Why We Haven’t Found the 21st Century Business Model

by Brian Timoney

With the extra reflection that comes with any new year, I’ve been pondering a peculiarity of the presumably exciting geospatial industry: no one likes their business model.  Forget the giddy enthusiasm of 4-5 years ago, with the promised federal cutbacks at DoD/Homeland Security, along with the in-progress shrinking of state and local budgets, many shops are wondering how to keep treading water, let alone surf the wave of the next, ‘new’ thing.  How to explain this dissonance between a “cool” technology becoming more mainstream and the disquiet of not knowing how to profit from it?

Even though the Internet specializes in amplifying Moral Outrage, I’ve been taken aback by the public relations backlash against Google for having the temerity to charge its heaviest users of Maps. Well, more like reassured, since if Google (and Bing) has trouble explaining its pricing structure, then those of us who sell web-based services are allowed to cut ourselves some slack:

Reason #1:  No One Knows What Stuff Is Supposed to Cost on the Web

It’s been interesting to observe how the dominant vendor ESRI is playing their cloud-based offering. Since no one knows what things are supposed to cost on the web, using shrink-wrapped software analogs with which customers are already familiar helps…a lot. If you’re paying ‘x’ for an ArcServer license, then being able to do replicate the same end-user experiences using their online service for 60-70% of ‘x’ seems like a good deal.  A pronounced advantage to be sure, but competing on pure web experience is a punishing game, and so it’s even more important to lock in customers by any means necessary (including prodigious amounts of marketing).

*    *    *    *    *

There’s this upscale-ish farm-to-table place in my neighborhood where the wait-staff has been trained to regale first-time visitors with their ‘story’.  I’m hungry, I’m ready to drop coin, and your story is delaying my eating experience.  My enthusiasm has been converted to the singular wish that the wait-person just shut up right now.  I think we in technology are too often like that wait-staff, excited to overwhelm our customers with technical minutiae that fails to address their fundamental needs…

Reason #2: We Like Technology and Read Obscure Blogs; Our Customers Like Beaches, Kids’ Soccer Games, & Napping (and Don’t Read Obscure Blogs)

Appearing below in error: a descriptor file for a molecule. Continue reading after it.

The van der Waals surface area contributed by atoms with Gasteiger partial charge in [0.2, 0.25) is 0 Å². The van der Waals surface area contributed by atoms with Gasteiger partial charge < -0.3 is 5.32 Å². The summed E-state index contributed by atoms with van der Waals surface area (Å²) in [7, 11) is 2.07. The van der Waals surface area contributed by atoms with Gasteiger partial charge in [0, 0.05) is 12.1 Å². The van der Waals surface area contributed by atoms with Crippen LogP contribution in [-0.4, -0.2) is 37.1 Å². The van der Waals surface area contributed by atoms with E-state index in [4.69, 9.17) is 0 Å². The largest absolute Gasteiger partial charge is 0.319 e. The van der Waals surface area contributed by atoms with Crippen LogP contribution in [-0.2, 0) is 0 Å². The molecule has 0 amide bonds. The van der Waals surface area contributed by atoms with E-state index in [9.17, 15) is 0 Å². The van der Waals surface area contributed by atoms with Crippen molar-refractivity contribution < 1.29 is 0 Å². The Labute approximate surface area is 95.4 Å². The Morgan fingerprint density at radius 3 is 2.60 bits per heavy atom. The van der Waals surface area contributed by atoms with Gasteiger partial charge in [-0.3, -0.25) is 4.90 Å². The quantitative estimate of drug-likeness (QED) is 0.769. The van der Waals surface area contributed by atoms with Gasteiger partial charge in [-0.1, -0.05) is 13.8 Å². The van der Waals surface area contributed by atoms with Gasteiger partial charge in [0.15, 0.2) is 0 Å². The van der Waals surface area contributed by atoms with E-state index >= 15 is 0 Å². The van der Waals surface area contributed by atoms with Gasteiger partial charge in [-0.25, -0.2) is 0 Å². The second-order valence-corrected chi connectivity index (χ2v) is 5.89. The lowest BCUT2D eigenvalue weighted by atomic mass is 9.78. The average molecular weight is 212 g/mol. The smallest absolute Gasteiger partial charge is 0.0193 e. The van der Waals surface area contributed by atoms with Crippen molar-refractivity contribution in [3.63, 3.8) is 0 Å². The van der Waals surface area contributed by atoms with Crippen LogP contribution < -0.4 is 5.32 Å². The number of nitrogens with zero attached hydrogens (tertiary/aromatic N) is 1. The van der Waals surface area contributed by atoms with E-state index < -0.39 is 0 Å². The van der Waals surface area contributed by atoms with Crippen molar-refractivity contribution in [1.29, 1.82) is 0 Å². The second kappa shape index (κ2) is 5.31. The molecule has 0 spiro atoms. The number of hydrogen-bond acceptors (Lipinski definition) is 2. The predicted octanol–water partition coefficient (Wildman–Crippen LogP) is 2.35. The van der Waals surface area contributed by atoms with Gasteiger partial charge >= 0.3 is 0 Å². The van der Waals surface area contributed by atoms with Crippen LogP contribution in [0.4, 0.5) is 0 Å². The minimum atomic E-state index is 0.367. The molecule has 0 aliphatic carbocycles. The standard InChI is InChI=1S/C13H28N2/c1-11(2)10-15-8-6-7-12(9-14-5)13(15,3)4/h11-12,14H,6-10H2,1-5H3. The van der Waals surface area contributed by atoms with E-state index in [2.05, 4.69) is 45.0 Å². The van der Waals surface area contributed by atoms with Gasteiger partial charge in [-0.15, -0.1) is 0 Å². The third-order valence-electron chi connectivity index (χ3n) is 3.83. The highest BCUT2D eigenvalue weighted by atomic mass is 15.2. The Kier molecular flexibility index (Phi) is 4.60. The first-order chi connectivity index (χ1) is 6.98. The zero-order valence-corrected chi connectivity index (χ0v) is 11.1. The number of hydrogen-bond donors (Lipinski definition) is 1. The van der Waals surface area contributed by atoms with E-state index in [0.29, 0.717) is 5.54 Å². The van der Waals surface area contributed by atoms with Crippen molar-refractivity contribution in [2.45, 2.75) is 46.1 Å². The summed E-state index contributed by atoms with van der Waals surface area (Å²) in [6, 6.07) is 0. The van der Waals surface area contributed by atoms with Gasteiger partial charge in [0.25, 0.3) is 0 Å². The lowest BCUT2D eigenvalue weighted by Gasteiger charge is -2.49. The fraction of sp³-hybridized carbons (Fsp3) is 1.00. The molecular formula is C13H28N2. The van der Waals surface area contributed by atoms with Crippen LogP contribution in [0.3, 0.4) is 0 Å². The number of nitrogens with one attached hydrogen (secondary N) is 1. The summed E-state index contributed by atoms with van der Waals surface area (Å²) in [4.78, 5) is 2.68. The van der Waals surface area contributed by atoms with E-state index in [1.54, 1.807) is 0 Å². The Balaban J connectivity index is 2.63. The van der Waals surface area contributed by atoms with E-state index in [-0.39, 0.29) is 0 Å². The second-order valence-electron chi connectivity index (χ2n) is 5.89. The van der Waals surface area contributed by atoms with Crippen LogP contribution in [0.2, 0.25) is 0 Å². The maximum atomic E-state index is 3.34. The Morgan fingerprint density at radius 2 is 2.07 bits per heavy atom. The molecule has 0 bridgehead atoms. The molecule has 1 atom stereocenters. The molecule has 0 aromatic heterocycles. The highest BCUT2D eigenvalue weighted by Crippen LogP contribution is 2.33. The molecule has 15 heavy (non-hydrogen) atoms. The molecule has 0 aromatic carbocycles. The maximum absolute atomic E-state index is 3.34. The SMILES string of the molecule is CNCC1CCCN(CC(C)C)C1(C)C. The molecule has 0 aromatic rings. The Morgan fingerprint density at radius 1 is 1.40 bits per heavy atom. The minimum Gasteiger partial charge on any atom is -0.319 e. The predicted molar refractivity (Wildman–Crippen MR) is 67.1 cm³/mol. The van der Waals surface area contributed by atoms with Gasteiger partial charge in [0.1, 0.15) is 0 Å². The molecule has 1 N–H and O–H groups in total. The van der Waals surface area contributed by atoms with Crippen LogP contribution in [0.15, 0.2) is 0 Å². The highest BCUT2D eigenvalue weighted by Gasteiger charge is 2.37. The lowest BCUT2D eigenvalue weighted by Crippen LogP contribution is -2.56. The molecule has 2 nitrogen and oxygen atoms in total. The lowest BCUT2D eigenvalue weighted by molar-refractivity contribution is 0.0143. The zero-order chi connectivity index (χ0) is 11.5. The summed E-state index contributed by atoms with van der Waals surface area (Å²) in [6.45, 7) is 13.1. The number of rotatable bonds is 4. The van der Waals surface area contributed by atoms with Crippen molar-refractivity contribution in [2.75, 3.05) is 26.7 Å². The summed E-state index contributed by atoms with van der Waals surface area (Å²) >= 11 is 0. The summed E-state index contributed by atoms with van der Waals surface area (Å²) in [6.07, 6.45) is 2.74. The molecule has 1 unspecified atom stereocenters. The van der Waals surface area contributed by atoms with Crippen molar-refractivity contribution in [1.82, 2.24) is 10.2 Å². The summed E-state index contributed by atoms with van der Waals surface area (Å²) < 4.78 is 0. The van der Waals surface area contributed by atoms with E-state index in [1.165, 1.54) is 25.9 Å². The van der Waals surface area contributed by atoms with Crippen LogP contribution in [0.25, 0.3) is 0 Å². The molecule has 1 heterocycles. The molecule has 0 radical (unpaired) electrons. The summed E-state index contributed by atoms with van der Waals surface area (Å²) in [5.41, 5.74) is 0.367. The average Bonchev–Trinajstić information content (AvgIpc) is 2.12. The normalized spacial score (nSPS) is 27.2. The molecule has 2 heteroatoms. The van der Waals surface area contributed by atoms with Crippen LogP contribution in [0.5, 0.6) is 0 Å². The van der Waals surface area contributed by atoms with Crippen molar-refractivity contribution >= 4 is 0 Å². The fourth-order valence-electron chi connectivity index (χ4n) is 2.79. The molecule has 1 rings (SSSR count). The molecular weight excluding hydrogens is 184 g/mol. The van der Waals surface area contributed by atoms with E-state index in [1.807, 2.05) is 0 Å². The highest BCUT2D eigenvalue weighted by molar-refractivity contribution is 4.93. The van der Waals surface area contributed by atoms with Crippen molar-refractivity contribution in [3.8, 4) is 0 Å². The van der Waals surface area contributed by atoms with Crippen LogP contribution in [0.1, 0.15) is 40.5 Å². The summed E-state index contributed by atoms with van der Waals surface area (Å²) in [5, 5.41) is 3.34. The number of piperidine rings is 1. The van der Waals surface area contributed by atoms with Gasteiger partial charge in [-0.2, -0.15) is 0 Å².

As an enthusiastic user/promoter of open source software, effusively digging into minutiae and wondering about business models is second nature.  Indeed, I recently received an email asking for advice on “open source business models” and my immediate thought was…I wish I had one. Luckily, someone much brighter than myself, Paul Ramsey, gave a great talk on this very topic at FOSS4G last year.  While Paul does a great job unpacking the complicated relationship between price and value, and how those signals can sometimes get very crossed, let me add a more general observation…

Reason #3: We Get Excited by Free, Cutting-Edge Technology; the Words “Free” and “Cutting-Edge” Make Middle Managers Very, Very Nervous

A couple of weeks back 60 Minutes profiled Alex Honnold, a guy who “free-climbs” cliff faces without any kind of safety equipment.  Brushing aside questions of safety and living with no margin for error, one was left aghast watching him calmly negotiate one life-threatening obstacle after another. Where he enthusiastically talked of future challenges, the viewer is unable to shake that this young man will meet a grisly, premature end.

Unfamiliar technology with unfamiliar licensing terms take many managers out of their comfort zone, without a safety net. Paradoxically, in a tough economy when their own positions are more tenuous, the appetite for anything resembling risk is minimal indeed.  I know, the availability of source code is the ultimate safety net. Have you seen the average manager’s pupils dilate in fear and confusion the first time you show them GitHub?

But let’s not make the managerial class the target of our animus, but rather evaluate honestly whether we’re opting to spend too much time in the World-As-We-Wish-It-To-Be instead of the World-As-It-Is.  Our clients and potential clients managed to stay in business before we showed up on their door step, so let’s temper the perma-sugar high of techno optimisim with a measure of old-fashioned humility.


In next week’s post I’ll discuss my best guess as to the key components of the still-elusive 21st Century Geospatial Business Model.


—Brian Timoney


Photo of net courtesy of Oberazzi Flickr stream